1. Mar 1, 2009

### DIMSKK

1. A certain charge "Q" is to be divided into two parts, "Q-q" and "q". What is the relation of "Q" to "q" if two parts, placed at a given distance apart, are to have the maximum coulomb's repulsion?

I am unable to find the condition when there is a maximum Coulomb's repulsion. Any help will be greatly appreciated.

DIMSKK

2. Mar 1, 2009

What have you tried so far?

3. Mar 1, 2009

### rl.bhat

Write down the expression for the force between the charges. Find the differentiation with respect to q and equate it to zero. That gives you the condition for the maximum coulomb's repulsion.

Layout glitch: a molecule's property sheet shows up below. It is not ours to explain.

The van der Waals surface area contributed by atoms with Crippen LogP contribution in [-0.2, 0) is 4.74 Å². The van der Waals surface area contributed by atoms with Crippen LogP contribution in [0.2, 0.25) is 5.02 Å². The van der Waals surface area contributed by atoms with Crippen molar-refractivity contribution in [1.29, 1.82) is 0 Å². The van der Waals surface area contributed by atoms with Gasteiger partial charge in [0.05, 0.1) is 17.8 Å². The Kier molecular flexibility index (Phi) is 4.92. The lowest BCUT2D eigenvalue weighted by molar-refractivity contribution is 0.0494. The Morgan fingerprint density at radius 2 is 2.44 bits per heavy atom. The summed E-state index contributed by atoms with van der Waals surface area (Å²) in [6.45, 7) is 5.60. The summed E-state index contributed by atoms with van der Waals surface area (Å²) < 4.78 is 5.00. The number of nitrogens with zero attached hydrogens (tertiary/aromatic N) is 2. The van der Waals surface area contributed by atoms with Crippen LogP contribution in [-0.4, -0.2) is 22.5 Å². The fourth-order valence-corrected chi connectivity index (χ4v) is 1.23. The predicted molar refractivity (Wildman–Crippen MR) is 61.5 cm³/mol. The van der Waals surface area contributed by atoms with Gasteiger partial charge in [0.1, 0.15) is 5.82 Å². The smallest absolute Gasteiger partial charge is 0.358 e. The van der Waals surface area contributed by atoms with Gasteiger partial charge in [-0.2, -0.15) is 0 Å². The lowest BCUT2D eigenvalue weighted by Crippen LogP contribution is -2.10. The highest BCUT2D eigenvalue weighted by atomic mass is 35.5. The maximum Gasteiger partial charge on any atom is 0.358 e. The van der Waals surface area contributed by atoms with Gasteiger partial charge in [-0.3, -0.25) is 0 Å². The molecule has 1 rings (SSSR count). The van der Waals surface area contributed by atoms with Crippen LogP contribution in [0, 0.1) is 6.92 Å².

4. Mar 1, 2009

### DIMSKK

Why find the differentiation with respect to q and then equate it to 0? I mean why force will be maximum when we do this? Can anyone explain? Moreover, whether we differentiate the expression with "Q" or "q"?

Last edited: Mar 1, 2009
5. Mar 1, 2009

### DIMSKK

Now I have found what is the reason. Thank you very much for help rl.bhat.